April 6th, 2009
WNUA Broadcast Date: March 17, 2009
The New Face of Poverty [22:59m]: Play Now
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Illinois’ unemployment rate is hovering close to 8 percent. The national unemployment rate is already there.
Foreclosures are spreading into affluent communities, even suburbia. Lay-offs happen weekly. And as the recently jobless white-collar workers come to depend on the state for basic needs, America’s understanding of poverty is changing.
Now, more than ever before, the middle-class - and even some upper-income families - are the new faces of poverty. And some of these families are not yet eligible for unemployment benefits.
So is Illinois, with its ever-deepening deficit, prepared to take on the growing number of needy residents? And how will our new governor’s policies help or hurt the needy?
March 30th, 2009
Geoff Smith, Vice President of the Woodstock Institute and Attorney Dan Lindsey of the Legal Assistance Foundation.
WNUA Broadcast Date March 22, 2009.
March City Voices [23:34m]: Play Now
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For those who live on the northside of Chicago - and even out in the suburbs - the housing crisis was something we only read about. It was only affecting our south and west side neighbors.But as the recession worsens, and job-losses spread into every sector of the economy, northside communities are now seeing their homes foreclosed as well. Middle-lass neighborhoods like Rodgers Park, Lincoln Square – even Lakeview – have seen sharp increases in forclosures since 2006.So what exactly does this mean? Is this a sign that the recession is finally ‘bottoming out’ like experts said it would? Or is it a sign that our economy is getting worse – if that’s possible? And what are the new challenges organizations face as they shift gears and help a new group citizens?
January 27th, 2009
Recorded January 13th, 2009. WNUA Broadcast Date: Sunday, January 25, 2009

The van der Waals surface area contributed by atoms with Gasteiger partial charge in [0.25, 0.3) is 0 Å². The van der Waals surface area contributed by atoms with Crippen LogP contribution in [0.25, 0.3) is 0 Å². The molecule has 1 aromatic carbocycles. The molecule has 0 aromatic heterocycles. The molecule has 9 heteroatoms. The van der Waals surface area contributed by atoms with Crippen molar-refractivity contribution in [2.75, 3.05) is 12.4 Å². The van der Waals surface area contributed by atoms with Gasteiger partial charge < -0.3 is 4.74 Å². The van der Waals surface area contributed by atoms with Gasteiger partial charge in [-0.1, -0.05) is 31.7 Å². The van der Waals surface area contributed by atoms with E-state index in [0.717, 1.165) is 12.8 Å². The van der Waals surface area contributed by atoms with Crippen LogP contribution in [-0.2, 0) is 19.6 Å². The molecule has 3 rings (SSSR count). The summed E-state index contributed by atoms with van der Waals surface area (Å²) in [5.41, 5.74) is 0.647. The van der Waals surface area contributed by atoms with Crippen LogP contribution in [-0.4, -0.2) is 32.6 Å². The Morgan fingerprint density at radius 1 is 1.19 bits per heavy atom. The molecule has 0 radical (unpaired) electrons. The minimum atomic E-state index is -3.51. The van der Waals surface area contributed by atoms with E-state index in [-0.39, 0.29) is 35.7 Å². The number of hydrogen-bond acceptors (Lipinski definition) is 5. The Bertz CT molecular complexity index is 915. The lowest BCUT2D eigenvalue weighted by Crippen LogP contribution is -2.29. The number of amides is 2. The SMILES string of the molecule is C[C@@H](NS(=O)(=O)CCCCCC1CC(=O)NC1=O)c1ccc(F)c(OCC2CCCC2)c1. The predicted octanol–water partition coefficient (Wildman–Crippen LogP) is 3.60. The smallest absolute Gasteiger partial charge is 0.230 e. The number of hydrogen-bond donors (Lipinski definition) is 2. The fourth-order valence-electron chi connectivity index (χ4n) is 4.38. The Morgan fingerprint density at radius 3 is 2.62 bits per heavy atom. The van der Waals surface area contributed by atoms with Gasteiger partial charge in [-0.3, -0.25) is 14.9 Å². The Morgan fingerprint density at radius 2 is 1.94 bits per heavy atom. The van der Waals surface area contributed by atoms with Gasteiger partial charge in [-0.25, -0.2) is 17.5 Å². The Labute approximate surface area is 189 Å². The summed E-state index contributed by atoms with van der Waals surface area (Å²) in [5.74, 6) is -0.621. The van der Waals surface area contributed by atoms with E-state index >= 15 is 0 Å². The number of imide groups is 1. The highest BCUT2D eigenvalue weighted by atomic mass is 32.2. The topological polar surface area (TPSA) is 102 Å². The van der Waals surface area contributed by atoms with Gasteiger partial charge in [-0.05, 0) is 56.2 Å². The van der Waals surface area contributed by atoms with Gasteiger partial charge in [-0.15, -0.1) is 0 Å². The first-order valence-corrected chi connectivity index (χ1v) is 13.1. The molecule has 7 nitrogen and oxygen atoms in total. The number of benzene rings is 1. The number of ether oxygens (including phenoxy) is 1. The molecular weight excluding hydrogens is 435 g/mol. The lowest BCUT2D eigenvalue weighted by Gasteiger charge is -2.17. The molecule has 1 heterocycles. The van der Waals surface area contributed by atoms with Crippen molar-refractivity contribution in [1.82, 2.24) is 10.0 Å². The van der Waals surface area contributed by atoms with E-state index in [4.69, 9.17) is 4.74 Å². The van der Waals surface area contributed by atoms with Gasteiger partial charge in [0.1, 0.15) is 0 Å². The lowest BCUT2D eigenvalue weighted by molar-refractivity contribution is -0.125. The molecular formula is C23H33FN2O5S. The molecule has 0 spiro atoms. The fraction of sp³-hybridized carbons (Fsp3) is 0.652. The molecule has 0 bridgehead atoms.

December 2008 Republic Windows and Doors sit-in [25:56m]: Play Now
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The December 2008 Republic Windows and Doors sit-in was a major victory for labor organizers, local union members and their families.When the factory abruptly closed its doors, some 200 workers were left with unpaid vacation time and no severance package. Workers staged a six-day sit-in
that not only garnered local media attention — even that of president-elect Barack Obama at the time — but also captivated labor activists across the country who’d not seen a factory sit-in successfully employed for years! Read the rest of this entry »
July 18th, 2008
Recorded June, 2008
For teens, summer vacation used to mean hanging out with friends, finding that summer job and making extra money. But today, with cuts in federal funding for jobs and rising unemployment rates, more and more young people cannot find that badly needed summer job.In Chicago, the prevalence of gangs and street violence makes finding summer employment all the more important. Especially in low-income communities where jobs are scarce, some young people turn to drug dealing.
Local community groups are getting the word out to Springfield that youth employment initiatives need funding. In the past, youth employment programs led to future year-round positions and even made some drop-outs return to school.
On this episode of “City Voices,” we’ll hear from an organizer for youth employment, Jack Wuest from Alternative Schools Network.